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The world’s grandest chalet was built by Abdülhamid II for the visit of Kaiser Wilhelm II in 1889 and was a powerhouse of political activity in the final years of the empire. Today the house in the grounds of Yıldız Palace, on a hill in Istanbul, is all but forgotten. Philip Mansel treads softly through its silent halls. Photographs by Fritz von der Schulenburg
The Yıldız Palace is a time capsule of Ottoman art nouveau, an expression in wood and stone of the style and reign of the enigmatic Sultan Abdülhamid II (1876–1909). Yıldız – from the Turkish word for star – so named because it was easy to see the stars there – is set on a hill above the Çırağan Palace, overlooking the Bosphorus.
Since the early 17th century there has been an imperial kiosk here, to which more substantial buildings were added in the 1860s by Sultan Abdülaziz. In March 1877, during the Russo–Turkish war, his nephew Abdülhamid moved to Yıldız from the Dolmabahçe Palace. He had an acute sense of his vulnerability, and Yıldız was less exposed to attack from land or sea. By the end of his reign Yıldız had become the last great power statement of the Ottoman dynasty, at once a palace, a ministry, a military headquarters and a university campus.
Behind the high palace walls were barracks, factories, schools (one of which, the school for railway engineers, developed into the present Yıldız University); a library, an observatory, a theatre, and a zoo; an exhibition hall for the products of the Sultan’s factories; museums of weapons, entomology and ornithology; and pavilions in Japanese, Persian and French styles.
In the city of Istanbul, public buildings such as the Central Post Office in Eminönü and the Land Registry offices in Sultanahmet, which can still be admired today, were being built in neo-Turkish styles. Yıldız, however, shows the personal preferences of the sultan were more European. This palace has many versions of Art Nouveau, of which the Chalet Kiosk (Şale Köşkü in Turkish) is the most remarkable…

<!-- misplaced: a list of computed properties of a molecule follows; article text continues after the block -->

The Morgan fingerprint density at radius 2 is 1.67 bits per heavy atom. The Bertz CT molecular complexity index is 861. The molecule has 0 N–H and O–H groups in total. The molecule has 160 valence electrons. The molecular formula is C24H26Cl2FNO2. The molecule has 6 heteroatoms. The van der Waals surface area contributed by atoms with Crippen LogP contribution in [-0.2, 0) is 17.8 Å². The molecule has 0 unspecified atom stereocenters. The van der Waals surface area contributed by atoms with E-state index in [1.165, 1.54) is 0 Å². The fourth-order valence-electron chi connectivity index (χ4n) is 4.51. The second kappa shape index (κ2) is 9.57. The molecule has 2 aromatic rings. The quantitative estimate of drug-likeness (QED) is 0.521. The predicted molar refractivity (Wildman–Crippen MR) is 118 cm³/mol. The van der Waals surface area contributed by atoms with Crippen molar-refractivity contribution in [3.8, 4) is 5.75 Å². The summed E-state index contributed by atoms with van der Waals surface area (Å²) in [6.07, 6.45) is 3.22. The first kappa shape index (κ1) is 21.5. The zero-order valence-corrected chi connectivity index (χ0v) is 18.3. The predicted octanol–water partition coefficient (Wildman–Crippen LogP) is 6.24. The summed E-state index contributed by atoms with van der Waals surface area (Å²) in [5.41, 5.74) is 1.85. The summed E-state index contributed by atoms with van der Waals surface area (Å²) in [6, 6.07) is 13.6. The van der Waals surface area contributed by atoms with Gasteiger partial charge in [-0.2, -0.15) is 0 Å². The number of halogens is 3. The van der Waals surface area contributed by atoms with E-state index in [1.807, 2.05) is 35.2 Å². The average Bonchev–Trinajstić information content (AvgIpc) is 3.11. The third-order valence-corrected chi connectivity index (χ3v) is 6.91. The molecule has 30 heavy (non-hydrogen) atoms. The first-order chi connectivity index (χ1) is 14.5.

The Russian artist Ivan Aivazovsky may have been derided by the avant-garde, but his dreamy seascapes and atmospheric panoramas won him patrons in high places. Ivan Samarine rediscovers a 19th-century virtuoso
To save its fine architecture, a volcanologist has come up with a plan: to turn Kula into an elegant spa town by tapping its plentiful thermal springs. By Roger Williams. Photographs by Jean Marie del Moral and Roger Williams
Three köftes still stand out in my memory. Just thinking of them makes my taste buds ache. The first was in my early childhood: freshly grilled cizbiz kofte, a round patty the size of a flattened walnut, so named because it makes a delicious ‘jiz-biz’ sizzling sound as it cooks…
More cookery features
High in the Toros Mountains, Chris Gardener finds the remote Kasnak Forest carpeted with peonies in spring. Photographs by Kate Clow
The London Academy of Ottoman Court Music, with Emre Aracı. Produced by Ates Orga,
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